GBA Logo horizontal Facebook LinkedIn Email Pinterest Twitter Instagram YouTube Icon Navigation Search Icon Main Search Icon Video Play Icon Plus Icon Minus Icon Picture icon Hamburger Icon Close Icon Sorted

Community and Q&A

ERV — Independently ducted with a single supply and multiple returns?

user-1063957 | Posted in General Questions on

I am looking to add an independently ducted ERV to our 20 year old home. Fortunately, I have a lot of attic space which should make it easy to set up the ERV to cover the whole house without having to hook into our HVAC system (which I would prefer not to do). However, by not hooking the ERV to the HVAC system, the fresh air being supplied into the home will not be conditioned (other than from the fairly minimal air exchange process in the ERV).

As a result, I am concerned about depositing the fresh air directly into bedrooms and living spaces, particularly in the middle of summer or the middle of winter when the fresh air may be fairly hot or cold. Although I do want to be sure that the bedrooms receive the benefit of the fresh air.

Consequently, I am considering having returns in the bedrooms and other living spaces, and then having a single supply in a centrally located point in the house. The thought being that the returns in the bedrooms and living spaces will ultimately draw in some of the fresh air that has been supplied into the home, but only after it has been conditioned or mixed with the current air in the home. I realize this is probably backwards from a typical independently ducted ERV/HRV system where there is probably only one or two returns and multiple supplies into living spaces. But it seems like this idea may work. Any feedback would be appreciated. Thanks!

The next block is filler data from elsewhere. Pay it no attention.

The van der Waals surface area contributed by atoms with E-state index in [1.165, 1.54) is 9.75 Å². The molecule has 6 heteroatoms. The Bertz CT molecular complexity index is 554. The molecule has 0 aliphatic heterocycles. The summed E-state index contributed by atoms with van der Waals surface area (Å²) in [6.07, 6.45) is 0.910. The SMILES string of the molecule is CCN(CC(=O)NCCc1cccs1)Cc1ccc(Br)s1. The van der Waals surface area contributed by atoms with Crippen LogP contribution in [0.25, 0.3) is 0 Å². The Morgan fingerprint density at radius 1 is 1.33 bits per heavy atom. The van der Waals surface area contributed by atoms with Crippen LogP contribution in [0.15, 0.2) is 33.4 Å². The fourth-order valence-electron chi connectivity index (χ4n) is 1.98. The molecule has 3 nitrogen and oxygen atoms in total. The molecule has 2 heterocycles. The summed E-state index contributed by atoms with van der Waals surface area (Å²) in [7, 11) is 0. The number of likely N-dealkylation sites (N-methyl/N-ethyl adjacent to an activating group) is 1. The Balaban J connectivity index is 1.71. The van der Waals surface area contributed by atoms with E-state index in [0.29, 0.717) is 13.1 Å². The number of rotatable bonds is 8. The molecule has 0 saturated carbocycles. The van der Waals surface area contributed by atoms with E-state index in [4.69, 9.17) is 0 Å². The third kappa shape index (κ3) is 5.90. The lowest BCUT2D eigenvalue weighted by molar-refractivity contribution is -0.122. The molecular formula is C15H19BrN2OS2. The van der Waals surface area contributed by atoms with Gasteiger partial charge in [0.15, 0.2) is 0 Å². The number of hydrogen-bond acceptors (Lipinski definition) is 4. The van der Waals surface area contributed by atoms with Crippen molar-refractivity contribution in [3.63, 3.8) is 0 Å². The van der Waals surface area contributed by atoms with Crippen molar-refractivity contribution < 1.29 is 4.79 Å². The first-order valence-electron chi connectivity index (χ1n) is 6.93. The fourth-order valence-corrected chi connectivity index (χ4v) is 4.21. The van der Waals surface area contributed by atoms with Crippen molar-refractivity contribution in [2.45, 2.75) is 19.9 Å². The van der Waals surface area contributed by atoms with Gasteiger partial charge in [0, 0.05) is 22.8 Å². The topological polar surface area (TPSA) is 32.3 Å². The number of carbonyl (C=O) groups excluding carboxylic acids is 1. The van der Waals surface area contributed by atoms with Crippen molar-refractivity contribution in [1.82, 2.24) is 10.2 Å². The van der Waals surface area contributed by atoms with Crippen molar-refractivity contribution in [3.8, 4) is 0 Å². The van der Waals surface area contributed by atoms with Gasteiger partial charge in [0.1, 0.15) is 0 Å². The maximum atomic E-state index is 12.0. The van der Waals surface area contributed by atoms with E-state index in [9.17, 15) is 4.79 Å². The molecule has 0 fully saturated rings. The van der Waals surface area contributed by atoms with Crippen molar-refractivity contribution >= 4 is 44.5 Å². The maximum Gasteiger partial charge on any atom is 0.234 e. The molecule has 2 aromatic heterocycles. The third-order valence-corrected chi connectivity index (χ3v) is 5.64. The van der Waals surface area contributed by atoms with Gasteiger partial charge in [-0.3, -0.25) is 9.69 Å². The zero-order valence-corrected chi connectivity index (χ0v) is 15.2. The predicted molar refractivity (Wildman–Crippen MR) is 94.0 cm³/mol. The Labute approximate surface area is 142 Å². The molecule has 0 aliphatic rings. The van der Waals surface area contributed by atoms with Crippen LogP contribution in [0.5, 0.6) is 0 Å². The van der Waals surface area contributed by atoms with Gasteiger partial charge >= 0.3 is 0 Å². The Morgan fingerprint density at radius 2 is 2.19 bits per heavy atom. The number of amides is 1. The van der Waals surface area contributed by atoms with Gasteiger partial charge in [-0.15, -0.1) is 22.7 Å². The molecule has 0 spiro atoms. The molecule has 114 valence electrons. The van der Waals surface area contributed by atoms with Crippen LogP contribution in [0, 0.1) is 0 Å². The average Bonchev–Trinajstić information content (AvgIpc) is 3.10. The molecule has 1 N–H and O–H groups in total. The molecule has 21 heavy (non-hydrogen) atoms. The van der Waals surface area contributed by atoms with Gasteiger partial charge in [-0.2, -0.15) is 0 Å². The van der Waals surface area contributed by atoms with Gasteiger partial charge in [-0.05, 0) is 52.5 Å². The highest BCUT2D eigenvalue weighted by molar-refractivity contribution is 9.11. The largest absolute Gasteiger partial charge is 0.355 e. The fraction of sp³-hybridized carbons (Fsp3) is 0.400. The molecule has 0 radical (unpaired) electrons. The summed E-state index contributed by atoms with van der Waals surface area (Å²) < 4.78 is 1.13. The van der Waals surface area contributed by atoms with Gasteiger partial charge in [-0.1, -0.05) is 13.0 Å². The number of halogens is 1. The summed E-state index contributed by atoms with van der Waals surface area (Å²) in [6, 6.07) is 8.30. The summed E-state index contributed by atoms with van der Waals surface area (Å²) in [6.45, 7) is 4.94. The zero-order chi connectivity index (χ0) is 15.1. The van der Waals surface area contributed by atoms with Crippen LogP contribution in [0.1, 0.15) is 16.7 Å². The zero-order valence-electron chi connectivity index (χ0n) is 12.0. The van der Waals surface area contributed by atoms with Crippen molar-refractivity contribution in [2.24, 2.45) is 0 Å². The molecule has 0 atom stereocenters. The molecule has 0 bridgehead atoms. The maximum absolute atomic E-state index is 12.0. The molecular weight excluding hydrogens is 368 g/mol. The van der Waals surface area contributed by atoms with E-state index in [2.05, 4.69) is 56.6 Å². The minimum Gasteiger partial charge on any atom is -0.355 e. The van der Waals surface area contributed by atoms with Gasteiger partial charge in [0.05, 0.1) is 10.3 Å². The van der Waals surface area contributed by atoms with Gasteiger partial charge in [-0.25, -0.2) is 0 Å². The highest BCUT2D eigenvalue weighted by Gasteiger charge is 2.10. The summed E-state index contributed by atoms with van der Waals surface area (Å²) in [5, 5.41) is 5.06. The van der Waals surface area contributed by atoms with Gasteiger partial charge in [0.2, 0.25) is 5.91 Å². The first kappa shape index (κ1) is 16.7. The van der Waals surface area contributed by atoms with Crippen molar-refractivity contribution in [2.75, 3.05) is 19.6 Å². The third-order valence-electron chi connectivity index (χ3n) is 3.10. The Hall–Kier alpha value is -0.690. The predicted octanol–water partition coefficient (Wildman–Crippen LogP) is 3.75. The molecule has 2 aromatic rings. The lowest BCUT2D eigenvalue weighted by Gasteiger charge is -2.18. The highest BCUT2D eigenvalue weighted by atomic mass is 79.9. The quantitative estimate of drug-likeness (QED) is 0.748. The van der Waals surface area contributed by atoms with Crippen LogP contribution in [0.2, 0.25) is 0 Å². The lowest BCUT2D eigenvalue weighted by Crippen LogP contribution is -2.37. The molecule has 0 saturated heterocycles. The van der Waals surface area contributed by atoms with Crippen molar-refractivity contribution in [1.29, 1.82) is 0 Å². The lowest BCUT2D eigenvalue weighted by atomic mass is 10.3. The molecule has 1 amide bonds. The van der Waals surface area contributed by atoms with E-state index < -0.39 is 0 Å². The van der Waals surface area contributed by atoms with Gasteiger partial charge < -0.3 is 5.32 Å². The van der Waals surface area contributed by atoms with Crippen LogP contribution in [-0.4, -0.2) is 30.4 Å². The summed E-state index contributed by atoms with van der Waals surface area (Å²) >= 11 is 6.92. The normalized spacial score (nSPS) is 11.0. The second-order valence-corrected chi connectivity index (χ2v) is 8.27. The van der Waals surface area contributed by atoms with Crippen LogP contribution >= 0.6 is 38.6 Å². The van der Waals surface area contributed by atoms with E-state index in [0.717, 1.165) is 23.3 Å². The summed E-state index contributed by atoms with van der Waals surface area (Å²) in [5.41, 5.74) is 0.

GBA Prime

Join the leading community of building science experts

Become a GBA Prime member and get instant access to the latest developments in green building, research, and reports from the field.


  1. GBA Editor
    Martin Holladay | | #1

    If you install a ventilation system with an ERV and dedicated ventilation ductwork, it's unlikely that you will have comfort problems, as long as you don't aim the supply air registers at the armchair you sit in to watch TV or at the head of your bed.

    I've heard that some people put the supply register in the bedroom closet, and install a louvered door on the closet. That isn't necessary -- it's usually possible to locate it somewhere in the bedroom itself, as long as it isn't aimed at the head of the bed -- but it is one solution for worried people like you.

    While most people install supply registers in the living room and bedrooms, and install exhaust grilles in bathrooms, the laundry room, and sometimes the kitchen, it's possible to do what you suggest. Here is a link to an article on the concept: A New Way to Duct HRVs.

    Note that this method was proposed as a way to make sure that bedrooms without any heat source get more even heat. Experience has shown that this method of ducting can't accomplish that goal. But it can be used to ventilate your house, if that's what you want to do. (I assume that your bedrooms will have a heat source, so that you aren't particularly concerned about the "cold bedroom" problem.)

Log in or create an account to post an answer.


Recent Questions and Replies

  • |
  • |
  • |
  • |